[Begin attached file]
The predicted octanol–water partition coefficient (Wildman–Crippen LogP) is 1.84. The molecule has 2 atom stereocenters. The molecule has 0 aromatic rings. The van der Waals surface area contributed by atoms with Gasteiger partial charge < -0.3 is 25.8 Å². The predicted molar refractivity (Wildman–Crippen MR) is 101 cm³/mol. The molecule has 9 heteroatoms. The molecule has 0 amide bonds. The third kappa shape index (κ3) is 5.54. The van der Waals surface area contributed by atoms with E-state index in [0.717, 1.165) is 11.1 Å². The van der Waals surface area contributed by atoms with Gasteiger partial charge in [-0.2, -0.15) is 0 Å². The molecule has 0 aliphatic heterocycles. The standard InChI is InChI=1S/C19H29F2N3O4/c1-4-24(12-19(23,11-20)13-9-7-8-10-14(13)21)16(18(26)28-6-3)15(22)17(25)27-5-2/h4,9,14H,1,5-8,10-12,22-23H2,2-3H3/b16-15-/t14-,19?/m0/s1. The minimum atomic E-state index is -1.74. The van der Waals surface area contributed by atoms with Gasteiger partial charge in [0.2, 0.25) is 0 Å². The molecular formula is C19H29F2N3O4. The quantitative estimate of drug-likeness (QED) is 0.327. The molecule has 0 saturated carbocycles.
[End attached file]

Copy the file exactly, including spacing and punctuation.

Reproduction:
The predicted octanol–water partition coefficient (Wildman–Crippen LogP) is 1.84. The molecule has 2 atom stereocenters. The molecule has 0 aromatic rings. The van der Waals surface area contributed by atoms with Gasteiger partial charge < -0.3 is 25.8 Å². The predicted molar refractivity (Wildman–Crippen MR) is 101 cm³/mol. The molecule has 9 heteroatoms. The molecule has 0 amide bonds. The third kappa shape index (κ3) is 5.54. The van der Waals surface area contributed by atoms with E-state index in [0.717, 1.165) is 11.1 Å². The van der Waals surface area contributed by atoms with Gasteiger partial charge in [-0.2, -0.15) is 0 Å². The molecule has 0 aliphatic heterocycles. The standard InChI is InChI=1S/C19H29F2N3O4/c1-4-24(12-19(23,11-20)13-9-7-8-10-14(13)21)16(18(26)28-6-3)15(22)17(25)27-5-2/h4,9,14H,1,5-8,10-12,22-23H2,2-3H3/b16-15-/t14-,19?/m0/s1. The minimum atomic E-state index is -1.74. The van der Waals surface area contributed by atoms with Gasteiger partial charge in [0.2, 0.25) is 0 Å². The molecular formula is C19H29F2N3O4. The quantitative estimate of drug-likeness (QED) is 0.327. The molecule has 0 saturated carbocycles.